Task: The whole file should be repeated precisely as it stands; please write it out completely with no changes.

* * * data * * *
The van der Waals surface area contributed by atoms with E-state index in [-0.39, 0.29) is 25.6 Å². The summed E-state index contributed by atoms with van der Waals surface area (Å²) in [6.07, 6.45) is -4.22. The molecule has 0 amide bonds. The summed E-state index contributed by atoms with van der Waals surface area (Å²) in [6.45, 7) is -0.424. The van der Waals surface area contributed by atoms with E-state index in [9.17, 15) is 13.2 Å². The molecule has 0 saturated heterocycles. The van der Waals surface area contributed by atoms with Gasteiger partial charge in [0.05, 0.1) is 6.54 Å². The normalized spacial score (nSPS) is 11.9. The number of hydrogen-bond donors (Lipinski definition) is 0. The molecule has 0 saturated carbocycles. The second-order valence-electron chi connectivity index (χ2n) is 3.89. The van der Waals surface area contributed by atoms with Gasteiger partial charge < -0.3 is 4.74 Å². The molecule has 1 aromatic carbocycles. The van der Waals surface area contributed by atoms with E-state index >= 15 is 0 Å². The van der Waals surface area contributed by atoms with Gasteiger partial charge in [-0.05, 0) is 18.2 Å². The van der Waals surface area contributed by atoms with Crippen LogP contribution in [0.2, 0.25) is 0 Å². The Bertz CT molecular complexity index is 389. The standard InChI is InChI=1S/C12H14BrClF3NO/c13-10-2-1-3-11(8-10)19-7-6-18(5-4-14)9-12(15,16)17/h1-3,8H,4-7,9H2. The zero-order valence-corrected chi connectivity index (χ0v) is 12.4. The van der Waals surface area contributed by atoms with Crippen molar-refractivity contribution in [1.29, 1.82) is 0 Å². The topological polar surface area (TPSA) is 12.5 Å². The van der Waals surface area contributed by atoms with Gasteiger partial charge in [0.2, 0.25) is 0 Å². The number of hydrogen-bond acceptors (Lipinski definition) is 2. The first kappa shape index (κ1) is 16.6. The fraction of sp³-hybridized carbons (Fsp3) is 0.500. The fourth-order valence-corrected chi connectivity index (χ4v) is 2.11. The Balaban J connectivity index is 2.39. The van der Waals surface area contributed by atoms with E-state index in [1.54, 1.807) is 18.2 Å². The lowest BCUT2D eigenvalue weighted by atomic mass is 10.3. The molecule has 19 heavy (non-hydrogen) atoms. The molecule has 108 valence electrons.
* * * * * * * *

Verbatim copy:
The van der Waals surface area contributed by atoms with E-state index in [-0.39, 0.29) is 25.6 Å². The summed E-state index contributed by atoms with van der Waals surface area (Å²) in [6.07, 6.45) is -4.22. The molecule has 0 amide bonds. The summed E-state index contributed by atoms with van der Waals surface area (Å²) in [6.45, 7) is -0.424. The van der Waals surface area contributed by atoms with E-state index in [9.17, 15) is 13.2 Å². The molecule has 0 saturated heterocycles. The van der Waals surface area contributed by atoms with Gasteiger partial charge in [0.05, 0.1) is 6.54 Å². The normalized spacial score (nSPS) is 11.9. The number of hydrogen-bond donors (Lipinski definition) is 0. The molecule has 0 saturated carbocycles. The second-order valence-electron chi connectivity index (χ2n) is 3.89. The van der Waals surface area contributed by atoms with Gasteiger partial charge < -0.3 is 4.74 Å². The molecule has 1 aromatic carbocycles. The van der Waals surface area contributed by atoms with E-state index >= 15 is 0 Å². The van der Waals surface area contributed by atoms with Gasteiger partial charge in [-0.05, 0) is 18.2 Å². The van der Waals surface area contributed by atoms with Crippen LogP contribution in [0.2, 0.25) is 0 Å². The Bertz CT molecular complexity index is 389. The standard InChI is InChI=1S/C12H14BrClF3NO/c13-10-2-1-3-11(8-10)19-7-6-18(5-4-14)9-12(15,16)17/h1-3,8H,4-7,9H2. The zero-order valence-corrected chi connectivity index (χ0v) is 12.4. The van der Waals surface area contributed by atoms with Crippen molar-refractivity contribution in [1.29, 1.82) is 0 Å². The topological polar surface area (TPSA) is 12.5 Å². The van der Waals surface area contributed by atoms with Gasteiger partial charge in [0.2, 0.25) is 0 Å². The number of hydrogen-bond acceptors (Lipinski definition) is 2. The first kappa shape index (κ1) is 16.6. The fraction of sp³-hybridized carbons (Fsp3) is 0.500. The fourth-order valence-corrected chi connectivity index (χ4v) is 2.11. The Balaban J connectivity index is 2.39. The van der Waals surface area contributed by atoms with E-state index in [1.54, 1.807) is 18.2 Å². The lowest BCUT2D eigenvalue weighted by atomic mass is 10.3. The molecule has 19 heavy (non-hydrogen) atoms. The molecule has 108 valence electrons.